There is still some light, though. One of my favorite things I did here was the Black Lives Matter stream, where we raised thousands to support charity. Fun fact: I pitched that on a Monday, and by Friday, we had assembled an entire crew of personalities from across the industry, thrown together graphics, and put together a professional(ish) setup that ran from my home PC. It was, and remains, a touching reminder of the good we can do in this industry when we rally together.
Everyone here worked tirelessly to add some good to this industry. Jake Green is a guides mastermind, Hirun Cryer has an incredible nose for news, and Joel Franey is actually hilarious—I’ve been missing our weekly catch-ups on GTA Online and Red Dead Online something fierce.
Nadia Oxford gets so much credit for her humor, all well-earned, but her writing is also incisive, leading to beautiful pieces like this Red Dead article. Caty McCarthy is an editor who makes every one of your words better; Mike Williams both taught me the joy of open-world task completion and late-night gas station hot dogs during exhausting convention weekends, and Tom Orry was my headline-checking rock during every early morning shift. I hope you one day get the PGR revival you deserve. I’ve already said things about Kat, Mat, and Matt, but to say a few more: I couldn’t ask for better reporters to work alongside, and I couldn’t ever ask for a better leader.
My hope is that as USgamer fractures and spreads to various corners of the industry, we’ll be able to carry some of the magic we found here with us. We were all better for each other here, and any one of us will improve wherever we go next.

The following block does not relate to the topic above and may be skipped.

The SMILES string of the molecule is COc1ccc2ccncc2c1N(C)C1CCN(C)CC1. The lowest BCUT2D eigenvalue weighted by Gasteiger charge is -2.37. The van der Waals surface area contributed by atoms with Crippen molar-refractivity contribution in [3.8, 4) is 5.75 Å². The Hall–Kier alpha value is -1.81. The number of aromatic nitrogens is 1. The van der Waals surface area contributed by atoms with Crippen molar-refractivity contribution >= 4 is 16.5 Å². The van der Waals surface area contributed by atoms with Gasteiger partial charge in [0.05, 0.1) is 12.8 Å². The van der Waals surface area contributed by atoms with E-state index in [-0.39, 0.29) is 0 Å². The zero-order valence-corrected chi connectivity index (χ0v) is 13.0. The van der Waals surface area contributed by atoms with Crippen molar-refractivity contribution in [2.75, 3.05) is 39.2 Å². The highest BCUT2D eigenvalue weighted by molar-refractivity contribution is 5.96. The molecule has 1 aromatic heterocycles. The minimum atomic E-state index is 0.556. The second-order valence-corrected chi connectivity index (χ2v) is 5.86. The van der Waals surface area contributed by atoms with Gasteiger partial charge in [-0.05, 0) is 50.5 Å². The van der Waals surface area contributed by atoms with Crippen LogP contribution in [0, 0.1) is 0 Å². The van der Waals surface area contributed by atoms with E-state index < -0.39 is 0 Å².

I suppose I should end this on something self-indulgent, since this is my chance to partake in this sort of writing, so how about a song? My parents were very influential on my early taste in music; their CD collection became fodder for my boombox, and some of those early influences were folk artists like Simon & Garfunkel.
“The Boxer” is one of my favorite songs of all time, and also neatly overlaps with my penchant for fighting games. In it, the pair sing of a fighter that carries the reminders “of every glove that laid him down or cut him ’til he cried out;” yet despite yearning to leave, he remains. And in Ryu’s ending in Street Fighter 2, rather than attend the ceremony, he carries on to the next challenge. “The fight is everything.” So yes, even after another body blow, I’ll still be heading on to new challenges too. The fight is everything, and historically, it’s been worth every blow.
No matter where we go next, each one of us will carry a piece of what we had here at USG with us. And hopefully, even as time rolls on and we face new challenges, we can keep bringing that little bit of light to the industry. If you’ve ever left a kind word, shared an article, or just taken time out of your day to read something we put our heart and soul into, you’re helping do so too.
So long USG, and thanks for the opportunity to make so many memories and grow so much, even in what little time we had. It was a good ride—the best. Now it’s time to put a coin up and get ready for the next match. (Also, tune in to Normandy FM!)